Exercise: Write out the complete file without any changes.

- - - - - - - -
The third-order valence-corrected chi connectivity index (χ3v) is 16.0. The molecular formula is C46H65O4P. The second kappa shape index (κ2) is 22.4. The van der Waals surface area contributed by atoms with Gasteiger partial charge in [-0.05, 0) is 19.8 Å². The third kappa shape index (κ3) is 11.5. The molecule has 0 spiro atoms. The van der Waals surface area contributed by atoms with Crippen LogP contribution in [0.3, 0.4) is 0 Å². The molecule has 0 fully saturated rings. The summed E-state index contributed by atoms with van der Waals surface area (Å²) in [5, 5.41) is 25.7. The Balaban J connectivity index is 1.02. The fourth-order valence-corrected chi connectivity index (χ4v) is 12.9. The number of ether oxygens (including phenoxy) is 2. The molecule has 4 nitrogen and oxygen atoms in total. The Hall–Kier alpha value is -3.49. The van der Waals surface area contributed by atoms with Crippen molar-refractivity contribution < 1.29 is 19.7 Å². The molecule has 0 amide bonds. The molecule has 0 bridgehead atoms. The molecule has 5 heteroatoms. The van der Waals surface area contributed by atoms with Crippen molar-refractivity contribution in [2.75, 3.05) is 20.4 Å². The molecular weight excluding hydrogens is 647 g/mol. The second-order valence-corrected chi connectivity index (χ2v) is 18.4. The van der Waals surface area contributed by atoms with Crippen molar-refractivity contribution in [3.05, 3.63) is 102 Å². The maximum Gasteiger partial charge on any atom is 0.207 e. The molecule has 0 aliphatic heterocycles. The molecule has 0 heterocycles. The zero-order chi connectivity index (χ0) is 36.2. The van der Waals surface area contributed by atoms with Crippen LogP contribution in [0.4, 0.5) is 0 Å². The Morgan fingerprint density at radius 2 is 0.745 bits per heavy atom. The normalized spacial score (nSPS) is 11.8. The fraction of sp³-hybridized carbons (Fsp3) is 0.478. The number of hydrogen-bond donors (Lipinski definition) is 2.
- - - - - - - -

The third-order valence-corrected chi connectivity index (χ3v) is 16.0. The molecular formula is C46H65O4P. The second kappa shape index (κ2) is 22.4. The van der Waals surface area contributed by atoms with Gasteiger partial charge in [-0.05, 0) is 19.8 Å². The third kappa shape index (κ3) is 11.5. The molecule has 0 spiro atoms. The van der Waals surface area contributed by atoms with Crippen LogP contribution in [0.3, 0.4) is 0 Å². The molecule has 0 fully saturated rings. The summed E-state index contributed by atoms with van der Waals surface area (Å²) in [5, 5.41) is 25.7. The Balaban J connectivity index is 1.02. The fourth-order valence-corrected chi connectivity index (χ4v) is 12.9. The number of ether oxygens (including phenoxy) is 2. The molecule has 4 nitrogen and oxygen atoms in total. The Hall–Kier alpha value is -3.49. The van der Waals surface area contributed by atoms with Crippen molar-refractivity contribution < 1.29 is 19.7 Å². The molecule has 0 amide bonds. The molecule has 0 bridgehead atoms. The molecule has 5 heteroatoms. The van der Waals surface area contributed by atoms with Crippen molar-refractivity contribution in [2.75, 3.05) is 20.4 Å². The molecular weight excluding hydrogens is 647 g/mol. The second-order valence-corrected chi connectivity index (χ2v) is 18.4. The van der Waals surface area contributed by atoms with Crippen molar-refractivity contribution in [3.05, 3.63) is 102 Å². The maximum Gasteiger partial charge on any atom is 0.207 e. The molecule has 0 aliphatic heterocycles. The molecule has 0 heterocycles. The zero-order chi connectivity index (χ0) is 36.2. The van der Waals surface area contributed by atoms with Crippen LogP contribution in [0.4, 0.5) is 0 Å². The Morgan fingerprint density at radius 2 is 0.745 bits per heavy atom. The normalized spacial score (nSPS) is 11.8. The fraction of sp³-hybridized carbons (Fsp3) is 0.478. The number of hydrogen-bond donors (Lipinski definition) is 2.